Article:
Davis went on to chide Northam for “solely and unilaterally determin[ing] that the statue would be removed” and said the governor’s “decision was made in error, in haste, in fear and as a knee-jerk reaction to seven days of riots and property destruction in the City of Richmond.”
Davis apparently believes the statue should remain in place forever under federal protection from any future governor:
The Plaintiff seeks a permanent Injunction, ordering the Defendant and his successors to cause the statue to remain undisturbed in its present location on Monument Avenue in Richmond . . . [t]he Plaintiff further seeks an injunction, ordering the Defendant to immediately initiate cleaning and restoration of the statue, and that the process be completed within 10 calendar days.
“[W]ithout injunctive relief, irreparable harm to the statue, listed in and protected under the National Register is likely to occur,” Davis wrote.Davis’s legal claim, as he puts it, is pinned to “Title 36, Chapter 1 Part 60 of The United States Code.” (He really means the Code of Federal Regulations.) In his view, that rule “generally prevents removal or destruction of a National Historic Landmark,” and he articulates that the Lee statue in question has been listed on the appropriate register since 2007. (The statue was actually erected, he says, in 1890.)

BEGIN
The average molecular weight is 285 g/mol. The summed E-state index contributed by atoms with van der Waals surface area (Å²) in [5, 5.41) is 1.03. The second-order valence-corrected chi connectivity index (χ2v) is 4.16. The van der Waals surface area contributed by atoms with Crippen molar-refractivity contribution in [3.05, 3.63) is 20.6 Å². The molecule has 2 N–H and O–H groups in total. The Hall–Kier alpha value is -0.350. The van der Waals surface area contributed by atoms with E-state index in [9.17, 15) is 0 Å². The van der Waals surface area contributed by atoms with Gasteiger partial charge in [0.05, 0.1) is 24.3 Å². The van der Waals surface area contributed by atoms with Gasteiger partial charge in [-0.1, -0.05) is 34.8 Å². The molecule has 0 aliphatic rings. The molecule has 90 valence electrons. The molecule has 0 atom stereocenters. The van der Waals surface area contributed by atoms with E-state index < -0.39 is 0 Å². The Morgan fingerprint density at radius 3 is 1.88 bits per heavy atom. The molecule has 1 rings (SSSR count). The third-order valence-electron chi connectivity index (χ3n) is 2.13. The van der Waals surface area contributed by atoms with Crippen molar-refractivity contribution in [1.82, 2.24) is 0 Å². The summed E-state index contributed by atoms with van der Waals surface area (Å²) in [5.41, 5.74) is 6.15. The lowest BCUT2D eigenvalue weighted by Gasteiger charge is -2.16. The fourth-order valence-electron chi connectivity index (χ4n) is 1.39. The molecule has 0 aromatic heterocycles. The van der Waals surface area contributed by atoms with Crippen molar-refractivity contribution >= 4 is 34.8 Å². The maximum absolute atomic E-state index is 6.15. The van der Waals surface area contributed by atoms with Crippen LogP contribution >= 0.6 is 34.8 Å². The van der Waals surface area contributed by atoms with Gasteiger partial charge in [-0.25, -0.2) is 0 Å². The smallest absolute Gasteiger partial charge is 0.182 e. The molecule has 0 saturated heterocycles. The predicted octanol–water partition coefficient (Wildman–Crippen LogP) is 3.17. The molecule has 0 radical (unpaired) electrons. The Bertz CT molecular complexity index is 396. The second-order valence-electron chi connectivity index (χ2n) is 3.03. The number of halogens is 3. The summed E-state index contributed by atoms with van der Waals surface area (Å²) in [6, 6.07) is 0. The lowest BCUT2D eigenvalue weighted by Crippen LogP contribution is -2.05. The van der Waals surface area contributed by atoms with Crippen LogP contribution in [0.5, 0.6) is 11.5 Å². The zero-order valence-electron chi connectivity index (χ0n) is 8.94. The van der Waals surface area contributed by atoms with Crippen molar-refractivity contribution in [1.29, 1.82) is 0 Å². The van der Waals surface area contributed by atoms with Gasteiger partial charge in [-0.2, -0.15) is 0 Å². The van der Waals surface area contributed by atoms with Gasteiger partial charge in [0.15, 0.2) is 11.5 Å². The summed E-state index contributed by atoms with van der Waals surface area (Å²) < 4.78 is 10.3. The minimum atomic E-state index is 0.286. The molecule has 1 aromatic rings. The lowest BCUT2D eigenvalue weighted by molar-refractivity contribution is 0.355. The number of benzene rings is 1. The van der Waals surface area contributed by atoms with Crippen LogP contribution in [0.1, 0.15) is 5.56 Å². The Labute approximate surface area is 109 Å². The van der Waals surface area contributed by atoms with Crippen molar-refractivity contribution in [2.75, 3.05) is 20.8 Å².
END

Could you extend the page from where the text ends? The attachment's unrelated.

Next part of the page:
Davis’s problem is that the word “destruction” appears nowhere in § 60.15, which he cites. Instead, § 60.15 deals only with the removal of properties from the National Register listing — in other words, the documentation rolls. It does not deal with the removal or destruction of any historic properties physically. The National Register is just what it says it is: a registry. While the code contains suggestions for preserving historic structures in situ or even moving them in lieu of demolition, it also explicitly allows most owners to demolish listed properties: “Listing of private property on the National Register does not prohibit under Federal law or regulation any actions which may otherwise be taken by the property owner with respect to the property.” Even the National Park Service admits that an owner can alter a listed property “up to and including destruction, unless the property is involved in a project that receives Federal assistance.”